Facebook announced a suite of new changes to its video platform today, including a new setting that will autoplay videos with the sound turned on by default. This change means that, if your phone is not set to silent and you haven’t disabled the feature in Facebook’s mobile settings panel, every video in the News Feed will have audio fading in as you scroll past it. The switch from muting videos by default follows a multi-month testing period that first surfaced last August.
Facebook clarified to The Verge that sound from its videos will not interrupt music from Apple Music, Spotify, or any other mobile audio source. Dan Rose, Facebook’s vice president of partnerships, also stressed that the company is trying not to be user-hostile with the change. “We’re going to honor the sound settings on your phone,” he said today at Recode’s Code Media conference. “If sound is on your phone, we’ll default to sound on rather than off.”
The change raises all sorts of questions, like whether unsuspecting Facebook users will be caught scrolling through the News Feed at a meeting or in class. “Well a few years ago when we started autoplay it was very new to people,” Rose said in response to potential pitfalls. “Now they’re pretty conscious” of how it works, he added. (In other words, make sure you set your phone to vibrate if you’re trying to sneak a peek at your feed in a sensitive situation.) Facebook says the feature can be turned off by toggling the “Videos in News Feed Start With Sound” option in the settings panel.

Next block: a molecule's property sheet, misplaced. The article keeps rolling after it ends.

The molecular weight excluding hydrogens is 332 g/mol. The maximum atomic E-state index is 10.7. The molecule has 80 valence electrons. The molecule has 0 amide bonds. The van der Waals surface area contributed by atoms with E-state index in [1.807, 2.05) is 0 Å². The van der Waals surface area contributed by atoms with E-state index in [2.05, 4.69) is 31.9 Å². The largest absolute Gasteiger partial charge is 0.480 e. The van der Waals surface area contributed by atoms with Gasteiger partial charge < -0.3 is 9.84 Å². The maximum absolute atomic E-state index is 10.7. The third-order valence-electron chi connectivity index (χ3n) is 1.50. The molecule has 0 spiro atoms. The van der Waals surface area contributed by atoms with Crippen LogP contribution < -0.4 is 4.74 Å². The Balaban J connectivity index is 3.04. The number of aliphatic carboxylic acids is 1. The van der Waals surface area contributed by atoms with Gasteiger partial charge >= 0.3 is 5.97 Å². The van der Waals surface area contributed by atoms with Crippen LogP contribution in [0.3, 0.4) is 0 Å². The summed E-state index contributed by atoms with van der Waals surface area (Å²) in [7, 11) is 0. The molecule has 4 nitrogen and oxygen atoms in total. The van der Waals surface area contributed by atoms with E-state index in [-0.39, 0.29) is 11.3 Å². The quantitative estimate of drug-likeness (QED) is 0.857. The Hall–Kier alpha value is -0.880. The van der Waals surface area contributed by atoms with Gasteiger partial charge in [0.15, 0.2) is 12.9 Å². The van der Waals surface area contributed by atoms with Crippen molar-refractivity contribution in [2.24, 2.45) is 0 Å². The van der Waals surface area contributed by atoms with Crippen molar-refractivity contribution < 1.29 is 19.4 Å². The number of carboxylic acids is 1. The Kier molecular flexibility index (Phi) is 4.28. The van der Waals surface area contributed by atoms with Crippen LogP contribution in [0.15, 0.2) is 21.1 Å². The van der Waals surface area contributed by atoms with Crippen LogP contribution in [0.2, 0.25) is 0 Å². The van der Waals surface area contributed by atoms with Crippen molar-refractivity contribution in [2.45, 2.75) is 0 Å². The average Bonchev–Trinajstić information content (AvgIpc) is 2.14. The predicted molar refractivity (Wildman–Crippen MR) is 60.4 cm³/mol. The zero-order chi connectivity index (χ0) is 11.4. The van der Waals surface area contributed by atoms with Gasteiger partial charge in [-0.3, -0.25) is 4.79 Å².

The company hopes that by turning on sound automatically, it can keep more users engaged for longer with video content on its platform. For the past couple of years, Facebook has been transforming its social network into a destination for video, both recorded and live streamed. Video is now a core focus of the company, dominating how it invests resources into new features and controlling every facet of the main app’s design, from the camera to the share option.
By autoplaying videos by default, and now by turning the sound on, Facebook is trying to further reframe the context of how people use its app. For instance, everyone expects a YouTube video to play on its own, with the sound turned on, when they click an appropriate link. Facebook would like its users to think of video on its platform in much the same way, where opening the app is as more of an audio and visual experience than one governed by text, photos, and links. The company, however, has to reckon with how its vision for the platform competes with the reality of how users prefer to use it.